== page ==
February 16, 2015

To Feast or Not to Feast During Pregnancy

In “The Right Weight for your Due Date” I mentioned the recommended weight gain range during pregnancy for each woman. The weight gained during pregnancy is referred as Gestational Weight Gain (GWG).

So what’s the big fuss about weight gain during pregnancy and why are the doctor and staff being so darn annoying about this weight issue?

You’re pregnant, you’re hungry, the Crème brûlée was there, so was the creamy fettuchini.  Cream is milk. Milk is a great source of calcium and all! What’s his problem anyway, he’s never been pregnant and wouldn’t understand your cravings anyway? Besides, if you're in the middle east we all know where “w7am” would do to your baby!

You’re pregnant, you’re hungry, the Crème brûlée was there, so was the creamy fettuchini. Cream is milk. Milk is a great source of calcium and all!
 Besides, if you’re in the middle east we all know what “w7am” would do to your baby!

However, your doctor, and your inner healthy voice are both right. Your mom and mother in law are probably wrong. Most nutritionists will tell you “You are not eating for two”. This confuses me a bit, because you really are two. However, all it means is, even if you are two, you don’t “need” to eat as two adults. Just as an adult and a baby.

Side thought: Even though if anyone has seen babies nursing during the first few weeks, they might change their mind about babies not eating that much. 

What are the risks of gaining too much weight during pregnancy?

On to the importance that we fight off those cravings, if you gain above the recommended range as mentioned in  “The Right Weight for your Due Date” during the entire pregnancy, unfortunately, there are increased risks:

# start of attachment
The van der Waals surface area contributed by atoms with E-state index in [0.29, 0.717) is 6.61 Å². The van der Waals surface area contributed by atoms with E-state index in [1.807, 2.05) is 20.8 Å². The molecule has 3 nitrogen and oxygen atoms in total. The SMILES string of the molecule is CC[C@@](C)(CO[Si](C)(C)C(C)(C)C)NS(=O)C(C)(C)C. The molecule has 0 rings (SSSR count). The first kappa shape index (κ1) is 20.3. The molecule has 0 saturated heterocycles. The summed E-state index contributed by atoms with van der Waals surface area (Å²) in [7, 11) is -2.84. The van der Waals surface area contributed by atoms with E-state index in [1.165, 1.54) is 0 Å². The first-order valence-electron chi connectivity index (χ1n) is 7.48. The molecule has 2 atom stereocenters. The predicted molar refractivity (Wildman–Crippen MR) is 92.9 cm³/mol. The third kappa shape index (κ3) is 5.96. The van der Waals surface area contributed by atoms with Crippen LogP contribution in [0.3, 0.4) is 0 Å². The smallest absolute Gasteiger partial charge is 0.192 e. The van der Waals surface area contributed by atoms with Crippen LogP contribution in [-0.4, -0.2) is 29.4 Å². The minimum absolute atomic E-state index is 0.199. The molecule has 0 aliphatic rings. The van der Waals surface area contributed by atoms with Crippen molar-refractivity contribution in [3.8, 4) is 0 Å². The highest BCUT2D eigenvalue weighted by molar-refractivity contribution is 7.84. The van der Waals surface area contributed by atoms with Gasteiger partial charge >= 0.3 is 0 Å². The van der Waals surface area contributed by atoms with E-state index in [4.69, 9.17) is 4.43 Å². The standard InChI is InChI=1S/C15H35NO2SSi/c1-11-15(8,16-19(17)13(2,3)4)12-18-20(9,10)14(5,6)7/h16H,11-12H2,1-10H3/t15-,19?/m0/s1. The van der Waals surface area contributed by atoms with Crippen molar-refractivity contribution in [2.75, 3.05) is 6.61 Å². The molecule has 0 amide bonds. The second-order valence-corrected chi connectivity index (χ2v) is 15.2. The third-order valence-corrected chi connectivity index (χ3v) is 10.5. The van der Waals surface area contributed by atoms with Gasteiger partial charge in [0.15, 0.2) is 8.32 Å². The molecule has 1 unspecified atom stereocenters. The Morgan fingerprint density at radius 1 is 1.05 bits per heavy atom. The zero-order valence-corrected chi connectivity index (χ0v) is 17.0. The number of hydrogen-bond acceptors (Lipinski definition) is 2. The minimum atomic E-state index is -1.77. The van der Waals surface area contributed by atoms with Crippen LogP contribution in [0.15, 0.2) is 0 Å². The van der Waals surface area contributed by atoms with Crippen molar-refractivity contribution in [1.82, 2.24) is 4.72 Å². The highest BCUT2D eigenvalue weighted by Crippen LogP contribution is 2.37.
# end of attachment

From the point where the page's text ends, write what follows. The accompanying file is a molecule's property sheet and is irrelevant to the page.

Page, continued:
1. gaining too much weight during pregnancy increases the risk of DELIVERING A Large for gestational age baby (LGA) and influencing childhood obesity

A study published by the International Journal of Obesity suggests that GWG (gestational weight gain) above the recommendation may contribute to the obesity epidemic among children and adults.

The study is of particular importance as it states  ” the greatest GWG occurs among non-obese women. Thus, this effect seems to recruit subjects to the obese segment of the population from the non-obese segment in the preceding generation.”

Isn’t that absolutely amazing? This study showed that GWG alone, aside from genetics and mother’s weight before pregnancy, can contribute to the child’s obesity risk.

This has been shown in several other studies. For example, it has been shown that for every 1 kg weight gain during pregnancy there was a 3% higher chance of child being overweight at age 7. (Wrotniak, 2008)

GWG above the recommended guidelines is associated with LGA (Large for Gestational age) infants which is defined as infants above the 90th percentile. Infants that are LGA have been shown to be more likely to be obese or overweight in adolescents and adulthood (Maternal and Infant Risk Factors for Childhood Obesity). 

In addition, babies born LGA carry risks of their own such as shoulder dystocia and other forms of birth injury, as well as cesarean delivery.


2. gaining TOO MUCH weight during pregnancy Increases the risk of Gestational diabetes (GDM)

Gestational diabetes (GDM) is  defined as diabetes diagnosed during pregnancy that is not clearly overt diabetes. (Hederson et. al, 2010).

What does this mean for mom?

Women diagnosed with GDM usually face a higher risk for preterm delivery, cesarean delivery, gestational hypertension,  or delivering LGA(Large for gestational age). (Black, 2010) (Metzger, 2008)

Women with GDM also have several fold higher risk of developing type 2 diabetes in the future compared to women without GDM.(Damm, 2009)

What does this mean for baby?

“Babies with excess insulin (due to exposure from mother with gestational diabetes) become children who are at risk for obesity and adults who are at risk for type 2 diabetes.” – American Diabetes Association 

It has also been shown infants born to mother with gestational diabetes, are at risk of other diseases related to Metabolic Syndrome such as hypertension (high blood pressure) and dyslepedemia (abnormal cholesterol levels), which is a risk factor for coronary heart disease (Boney et. al,2005).


Other risks are also mentioned by the ADA such as “Newborns may have very low blood glucose levels at birth and are also at higher risk for breathing problems”.

As I mentioned above, gestational diabetes increases the risk of gestational hypertension or  Preeclempsia. Preeclempsia  is a pregnancy associated high blood pressure. Preeclempsia  is very dangerous and can lead to either maternal or infant death if not both.